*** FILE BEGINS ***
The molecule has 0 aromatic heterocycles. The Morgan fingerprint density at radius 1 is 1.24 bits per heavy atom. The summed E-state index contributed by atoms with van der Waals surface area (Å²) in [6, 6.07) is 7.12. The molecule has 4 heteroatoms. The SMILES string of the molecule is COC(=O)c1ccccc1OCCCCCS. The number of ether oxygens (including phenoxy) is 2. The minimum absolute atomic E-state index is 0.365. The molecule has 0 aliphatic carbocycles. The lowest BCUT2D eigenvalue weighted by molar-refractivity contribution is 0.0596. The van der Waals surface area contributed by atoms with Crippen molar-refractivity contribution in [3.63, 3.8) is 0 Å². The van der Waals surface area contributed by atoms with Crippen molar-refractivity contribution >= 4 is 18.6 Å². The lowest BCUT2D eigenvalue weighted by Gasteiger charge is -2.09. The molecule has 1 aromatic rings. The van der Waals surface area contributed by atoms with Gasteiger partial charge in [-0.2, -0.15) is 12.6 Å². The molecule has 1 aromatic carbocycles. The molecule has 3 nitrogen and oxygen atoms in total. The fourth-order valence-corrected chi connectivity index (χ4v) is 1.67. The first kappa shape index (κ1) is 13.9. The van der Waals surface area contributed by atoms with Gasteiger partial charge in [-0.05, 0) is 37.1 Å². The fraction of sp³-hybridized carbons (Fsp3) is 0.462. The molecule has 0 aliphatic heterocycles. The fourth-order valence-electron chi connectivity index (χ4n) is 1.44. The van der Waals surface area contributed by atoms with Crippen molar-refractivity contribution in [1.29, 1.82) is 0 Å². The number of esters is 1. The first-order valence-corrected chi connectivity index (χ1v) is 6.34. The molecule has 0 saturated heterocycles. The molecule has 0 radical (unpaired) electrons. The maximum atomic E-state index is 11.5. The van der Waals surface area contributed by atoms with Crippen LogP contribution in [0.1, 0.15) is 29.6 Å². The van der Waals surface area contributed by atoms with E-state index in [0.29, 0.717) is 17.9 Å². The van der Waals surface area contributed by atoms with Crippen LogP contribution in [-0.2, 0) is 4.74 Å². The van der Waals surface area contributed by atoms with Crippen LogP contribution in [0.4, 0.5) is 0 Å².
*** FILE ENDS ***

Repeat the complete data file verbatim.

The molecule has 0 aromatic heterocycles. The Morgan fingerprint density at radius 1 is 1.24 bits per heavy atom. The summed E-state index contributed by atoms with van der Waals surface area (Å²) in [6, 6.07) is 7.12. The molecule has 4 heteroatoms. The SMILES string of the molecule is COC(=O)c1ccccc1OCCCCCS. The number of ether oxygens (including phenoxy) is 2. The minimum absolute atomic E-state index is 0.365. The molecule has 0 aliphatic carbocycles. The lowest BCUT2D eigenvalue weighted by molar-refractivity contribution is 0.0596. The van der Waals surface area contributed by atoms with Crippen molar-refractivity contribution in [3.63, 3.8) is 0 Å². The van der Waals surface area contributed by atoms with Crippen molar-refractivity contribution >= 4 is 18.6 Å². The lowest BCUT2D eigenvalue weighted by Gasteiger charge is -2.09. The molecule has 1 aromatic rings. The van der Waals surface area contributed by atoms with Gasteiger partial charge in [-0.2, -0.15) is 12.6 Å². The molecule has 1 aromatic carbocycles. The molecule has 3 nitrogen and oxygen atoms in total. The fourth-order valence-corrected chi connectivity index (χ4v) is 1.67. The first kappa shape index (κ1) is 13.9. The van der Waals surface area contributed by atoms with Gasteiger partial charge in [-0.05, 0) is 37.1 Å². The fraction of sp³-hybridized carbons (Fsp3) is 0.462. The molecule has 0 aliphatic heterocycles. The fourth-order valence-electron chi connectivity index (χ4n) is 1.44. The van der Waals surface area contributed by atoms with Crippen molar-refractivity contribution in [1.29, 1.82) is 0 Å². The number of esters is 1. The first-order valence-corrected chi connectivity index (χ1v) is 6.34. The molecule has 0 saturated heterocycles. The molecule has 0 radical (unpaired) electrons. The maximum atomic E-state index is 11.5. The van der Waals surface area contributed by atoms with Crippen LogP contribution in [0.1, 0.15) is 29.6 Å². The van der Waals surface area contributed by atoms with E-state index in [0.29, 0.717) is 17.9 Å². The van der Waals surface area contributed by atoms with Crippen LogP contribution in [-0.2, 0) is 4.74 Å². The van der Waals surface area contributed by atoms with Crippen LogP contribution in [0.4, 0.5) is 0 Å².